Urgent, I need some musical direction! It only just occurred to me that …shock, horror… not everyone likes Australian hip hop music. As a full blood Aussie, I was slightly appalled to hear the snorting laughter echoing around the office when I proudly played one of my favourite choons. Apparently to non-Australians it sounds ‘comical’, or ‘just like Eminem but worse’. Has my flawless music taste been tainted with a scandalous love for yobbos rapping about what it’s like to be a white, middle class, private school educated mutha fucka? With no word of a lie, 90 per cent of my male and female friends in Oz know the words religiously to old and new classics by Hilltop Hoods, Drapht, Butterfingers and Bliss n Eso and we patriotically shout them from the rooftops in an exaggerated accent with one hand on our heart and the other making a vaguely gangsta hand gesture. But I bloody love it.
Aussie hip hop began in the early 1980s but took a good decade get started. Still today, it is very much an underground scene with very few commercial hits and scarce international recognition- generally most Oz hip hoppers are on independent labels run by the artists themselves. By the early 2000s the interest in hip hop had grown in Australia and the Australian Record Association Industry (ARIA = Aussie version of the BRITs) decided to add a new category in their annual awards in the form of ’Best Urban Release’. Hilltop Hoods dominated this award with their album The Hard Road and for this reason are the pioneers of the genre. If you’ve heard of anyone in my list, it will be Hilltops. Comprising of MC Suffa, MC Pressure and DJ Debris, they have been in the game for the better part of two decades and have actually toured internationally, playing at festivals including T in the Park, Oxygen and The Great Escape. If you like what you hear, Hilltops are in the UK and Europe this summer: http://hilltophoods.com/hth/shows/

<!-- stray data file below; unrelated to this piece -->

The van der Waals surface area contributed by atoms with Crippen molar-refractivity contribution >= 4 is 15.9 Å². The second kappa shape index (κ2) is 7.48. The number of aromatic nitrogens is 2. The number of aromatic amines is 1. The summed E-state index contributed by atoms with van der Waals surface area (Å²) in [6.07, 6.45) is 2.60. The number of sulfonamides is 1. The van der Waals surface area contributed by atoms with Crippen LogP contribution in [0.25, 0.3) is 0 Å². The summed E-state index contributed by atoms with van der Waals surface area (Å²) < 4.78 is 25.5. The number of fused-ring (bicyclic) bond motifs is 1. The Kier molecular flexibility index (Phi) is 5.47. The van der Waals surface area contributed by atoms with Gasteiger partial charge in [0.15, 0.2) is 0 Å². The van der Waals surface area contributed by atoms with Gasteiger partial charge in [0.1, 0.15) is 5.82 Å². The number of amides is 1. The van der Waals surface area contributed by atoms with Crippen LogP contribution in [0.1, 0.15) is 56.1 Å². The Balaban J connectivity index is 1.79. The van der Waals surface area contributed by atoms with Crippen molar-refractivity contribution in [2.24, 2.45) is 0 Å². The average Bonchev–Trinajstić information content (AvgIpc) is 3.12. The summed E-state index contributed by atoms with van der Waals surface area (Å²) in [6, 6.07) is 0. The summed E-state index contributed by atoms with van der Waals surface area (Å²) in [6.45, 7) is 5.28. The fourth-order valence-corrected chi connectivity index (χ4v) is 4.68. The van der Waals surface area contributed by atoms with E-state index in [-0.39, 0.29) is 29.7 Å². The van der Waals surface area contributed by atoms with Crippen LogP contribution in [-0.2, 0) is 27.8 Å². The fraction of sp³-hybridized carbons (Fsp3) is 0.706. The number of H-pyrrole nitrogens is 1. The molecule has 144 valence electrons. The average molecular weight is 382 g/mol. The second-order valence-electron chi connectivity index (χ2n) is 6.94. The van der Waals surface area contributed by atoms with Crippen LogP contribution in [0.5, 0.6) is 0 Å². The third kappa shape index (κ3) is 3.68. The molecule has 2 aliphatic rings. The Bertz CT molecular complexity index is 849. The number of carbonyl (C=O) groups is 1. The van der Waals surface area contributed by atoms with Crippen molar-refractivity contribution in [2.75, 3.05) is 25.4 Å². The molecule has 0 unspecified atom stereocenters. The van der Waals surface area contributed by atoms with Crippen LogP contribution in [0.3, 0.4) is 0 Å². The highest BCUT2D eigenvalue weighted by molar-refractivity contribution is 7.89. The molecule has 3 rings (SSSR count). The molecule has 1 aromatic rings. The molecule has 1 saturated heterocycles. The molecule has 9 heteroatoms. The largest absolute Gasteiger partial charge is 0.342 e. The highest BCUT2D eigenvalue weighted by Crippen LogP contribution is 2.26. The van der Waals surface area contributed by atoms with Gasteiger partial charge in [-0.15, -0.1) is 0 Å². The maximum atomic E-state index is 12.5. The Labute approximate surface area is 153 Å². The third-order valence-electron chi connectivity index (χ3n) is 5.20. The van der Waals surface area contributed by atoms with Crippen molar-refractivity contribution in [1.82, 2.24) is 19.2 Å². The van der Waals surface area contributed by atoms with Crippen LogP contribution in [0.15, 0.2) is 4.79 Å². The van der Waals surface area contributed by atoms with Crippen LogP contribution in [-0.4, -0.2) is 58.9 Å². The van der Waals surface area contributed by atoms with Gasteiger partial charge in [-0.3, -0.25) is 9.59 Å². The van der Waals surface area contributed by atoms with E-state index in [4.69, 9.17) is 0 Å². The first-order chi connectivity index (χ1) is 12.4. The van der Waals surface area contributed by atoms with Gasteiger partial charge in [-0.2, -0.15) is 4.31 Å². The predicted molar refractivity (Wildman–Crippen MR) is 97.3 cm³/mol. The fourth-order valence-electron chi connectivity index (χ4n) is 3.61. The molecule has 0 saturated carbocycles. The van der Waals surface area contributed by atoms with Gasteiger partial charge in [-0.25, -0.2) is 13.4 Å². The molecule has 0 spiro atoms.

Another gang who have been walking the mean streets since the dawn of the genre are Bliss N Eso, who most would agree are second in line for the hip hop throne. When bands like this began in the late nineties, they were under fire in the industry for being an example of how Australia had become so Americanized. When people began locking and popping to jams inspired by the likes of Public Enemy it was clear that it wouldn’t be easy for Australia to distinguish it’s own hip hop identity. However it has been greatly localized with colloquial slang, political and cultural views and that sore thumb accent that we claim is annoying but we all secretly love. Bliss N Eso won an APRA award in 2009 for ‘Best Urban Work’ for this tune about global warming and ‘bergs melting’ that makes me feel mistily patriotic.